His lips involuntarily quirked up with a smile at that memory. What a rowdy bunch they were.
“What would you and your team like tonight?” he asked Erwin.
“A glass of whiskey for me,” he said and turned back to the others. “What about you all?”
“I’ll have whatever you’re having,” Levi replied, looking bored.
“I’ll have some simple lemonade,” the short blonde haired woman said.
“Can I get a mug of beer?” Hange piqued, “I’m in the mood for some beer today.”
“I’ll have whatever Section Commander Hange is having as well,” said the tall man who sat on Hange’s other side.
“Alright, two beers and one lemonade for Nanaba then,” Erwin said. “What about you Gelgar, Marlene and Mike?”
The other two grinned, “Mike’s going to choose for us.”
At that, Mike stood up and approached him. “May I check your collection out?” he asked politely in his deep voice, towering over the old barkeeper. The barkeeper craned his neck to look up at him and nodded timidly.
Mike hopped on the counter and crossed his legs to the other side with ease. He ran a finger through the array of glass bottles, gleaming in the soft yellow lighting of the bar. Keeping his face close to the bottles, he took a sniff now and then as he went through the assortment of liquors.
The barkeeper let him do his thing as he poured the beer and whiskey in their glasses and chopped up a lemon to make Nanaba’s lemonade.
“Ah… I’m relieved that we are finally here,” he heard Hange’s husky, drawn out voice from their table. “All that year-end paperwork sucked the soul out of me. To balance it out, let’s have some fun tonight, shall we?”
“I’m curious,” Marlene replied, “What do you have in mind?”
“We are going to get Erwin as drunk as possible. I wanna see what embarrassing stories spout out of his mouth.”
Erwin gave a small chuckle. “A brave quest. Good luck with that.”
“You don’t need to get Erwin drunk to embarrass himself,” Levi drawled. “Just place him in the midst of the younger cadets and ask him to make small talk. You’ll watch him flounder like a fish out of water.”
“There sure is a generational gap, but I’m not that old, Levi.”
“Bullshit. You scared away my entire squad that day when you tried to be friendly with them.”
“I was just trying out a change in approach rather than my usual authoritative tone. It is important to connect with the younger-”
“Right, right, I get it. But you should know you suck at that. Just keep doing what you do and you’ll be fine.”
Another smile stemmed from Erwin. “I’ll keep that in mind next time.”
The barkeeper walked over to their table with the tray of drinks in his hand, as all his waiters had left for home already. He set the glasses and mugs in front of them.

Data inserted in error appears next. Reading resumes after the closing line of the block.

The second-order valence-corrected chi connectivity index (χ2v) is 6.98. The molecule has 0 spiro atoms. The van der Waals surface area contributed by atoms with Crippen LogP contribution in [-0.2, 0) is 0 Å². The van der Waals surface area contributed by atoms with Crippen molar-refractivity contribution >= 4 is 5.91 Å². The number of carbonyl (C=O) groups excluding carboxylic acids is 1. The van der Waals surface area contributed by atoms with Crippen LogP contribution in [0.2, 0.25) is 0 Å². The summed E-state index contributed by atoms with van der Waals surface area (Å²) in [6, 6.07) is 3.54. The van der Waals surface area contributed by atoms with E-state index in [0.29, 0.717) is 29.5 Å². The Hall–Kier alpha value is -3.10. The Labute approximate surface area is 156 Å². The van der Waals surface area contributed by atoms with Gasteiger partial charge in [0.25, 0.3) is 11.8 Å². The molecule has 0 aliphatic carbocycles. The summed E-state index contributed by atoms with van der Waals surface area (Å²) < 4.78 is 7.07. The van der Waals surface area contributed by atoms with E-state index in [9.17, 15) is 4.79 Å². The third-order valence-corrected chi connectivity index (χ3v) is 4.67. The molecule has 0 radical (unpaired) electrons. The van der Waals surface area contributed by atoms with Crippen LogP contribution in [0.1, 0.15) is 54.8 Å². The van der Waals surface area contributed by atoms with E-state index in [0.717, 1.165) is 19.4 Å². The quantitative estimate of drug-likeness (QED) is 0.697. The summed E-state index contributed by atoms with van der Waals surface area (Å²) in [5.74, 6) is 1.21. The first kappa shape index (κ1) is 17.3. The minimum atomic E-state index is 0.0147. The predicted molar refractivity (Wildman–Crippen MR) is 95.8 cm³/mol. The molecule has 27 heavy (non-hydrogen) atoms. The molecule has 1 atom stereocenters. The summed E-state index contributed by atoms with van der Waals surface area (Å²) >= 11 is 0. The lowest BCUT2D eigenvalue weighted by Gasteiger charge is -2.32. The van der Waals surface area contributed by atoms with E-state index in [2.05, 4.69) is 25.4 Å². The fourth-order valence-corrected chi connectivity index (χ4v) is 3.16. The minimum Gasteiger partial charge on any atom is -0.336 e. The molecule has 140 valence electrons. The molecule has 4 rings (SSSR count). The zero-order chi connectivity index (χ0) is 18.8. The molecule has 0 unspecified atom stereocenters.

“You know what would be a great idea?” Hange’s voice filled the room again. “Let’s have a drinking contest between Moblit and Gelgar. I want to see which one of you two is the fastest to chug three mugs of beer in one go.”
“I place my bets on Gelgar,” Nanaba quipped.
“Gelgar is obviously going to win, this guy is a straight-up drunkard if I’ve ever seen one,” Marlene chuckled. Gelgar, despite his weak protests, seemed quite confident in himself and eager to take part. Moblit, on the other hand, looked resigned- like he was forcibly dragged into yet another messy situation he’d rather not be in, but had no choice but to appease his superiors by participating.
Hange put an aggressive arm around Moblit’s shoulder. “You all underestimate Moblit’s drinking capacity,” she chided, “I’d bet my life on him winning this contest.”
“You do realize his chronic alcoholism stems from your recklessness, right?” Levi asked dryly.
Hange ignored him. “Get the beers rolling!” she signaled the barkeeper with her hand. “Let’s see who downs them the fastest!”
As the others banged their fists on the wooden table yelling chug chug chug, egging the two of them on as they gulped down the mugs of foaming beer, Mike and Erwin checked out the wine selection. Even though the barkeeper was used to their shenanigans, he was still weirded out by seeing Mike sniff at each bottle and give his smirk rating. Apparently, the wider the smirk, the better the liquor.
This went on for a while till Mike’s nose finally rested on an expensive bottle of plum wine. He gave the widest smirk he could muster and nodded his shaggy head at Erwin. The commander took the bottle from him and examined it.
“What’s this one?”
“The Reeves company’s finest plum wine, sir. I’ll have to warn you that it’s very strong. And a little on the pricier side.”
A commotion from the table made them look back at Hange who let out a delighted, victorious cheer, jumping and punching her fist in the air as Nanaba and Marlene rolled their heads, moaning in disappointment. “Pay up,” Hange declared, as the other two pulled out their wallets amidst the grumbles.